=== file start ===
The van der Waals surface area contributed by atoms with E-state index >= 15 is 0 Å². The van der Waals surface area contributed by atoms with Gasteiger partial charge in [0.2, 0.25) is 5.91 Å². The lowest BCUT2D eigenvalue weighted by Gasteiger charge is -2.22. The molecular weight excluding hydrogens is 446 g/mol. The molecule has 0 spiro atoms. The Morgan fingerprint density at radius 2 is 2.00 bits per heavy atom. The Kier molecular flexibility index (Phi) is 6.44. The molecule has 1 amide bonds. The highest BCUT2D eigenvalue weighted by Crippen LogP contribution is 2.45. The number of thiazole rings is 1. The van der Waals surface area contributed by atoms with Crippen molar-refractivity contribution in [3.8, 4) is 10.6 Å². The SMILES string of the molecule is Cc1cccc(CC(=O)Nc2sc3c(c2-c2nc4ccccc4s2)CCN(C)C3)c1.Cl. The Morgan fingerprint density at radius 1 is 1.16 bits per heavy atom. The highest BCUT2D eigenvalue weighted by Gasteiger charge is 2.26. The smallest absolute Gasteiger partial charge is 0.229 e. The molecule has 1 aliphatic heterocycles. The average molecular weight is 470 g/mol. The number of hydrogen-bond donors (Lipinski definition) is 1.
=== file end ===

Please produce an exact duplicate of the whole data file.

The van der Waals surface area contributed by atoms with E-state index >= 15 is 0 Å². The van der Waals surface area contributed by atoms with Gasteiger partial charge in [0.2, 0.25) is 5.91 Å². The lowest BCUT2D eigenvalue weighted by Gasteiger charge is -2.22. The molecular weight excluding hydrogens is 446 g/mol. The molecule has 0 spiro atoms. The Morgan fingerprint density at radius 2 is 2.00 bits per heavy atom. The Kier molecular flexibility index (Phi) is 6.44. The molecule has 1 amide bonds. The highest BCUT2D eigenvalue weighted by Crippen LogP contribution is 2.45. The number of thiazole rings is 1. The van der Waals surface area contributed by atoms with Crippen molar-refractivity contribution in [3.8, 4) is 10.6 Å². The SMILES string of the molecule is Cc1cccc(CC(=O)Nc2sc3c(c2-c2nc4ccccc4s2)CCN(C)C3)c1.Cl. The Morgan fingerprint density at radius 1 is 1.16 bits per heavy atom. The highest BCUT2D eigenvalue weighted by Gasteiger charge is 2.26. The smallest absolute Gasteiger partial charge is 0.229 e. The molecule has 1 aliphatic heterocycles. The average molecular weight is 470 g/mol. The number of hydrogen-bond donors (Lipinski definition) is 1.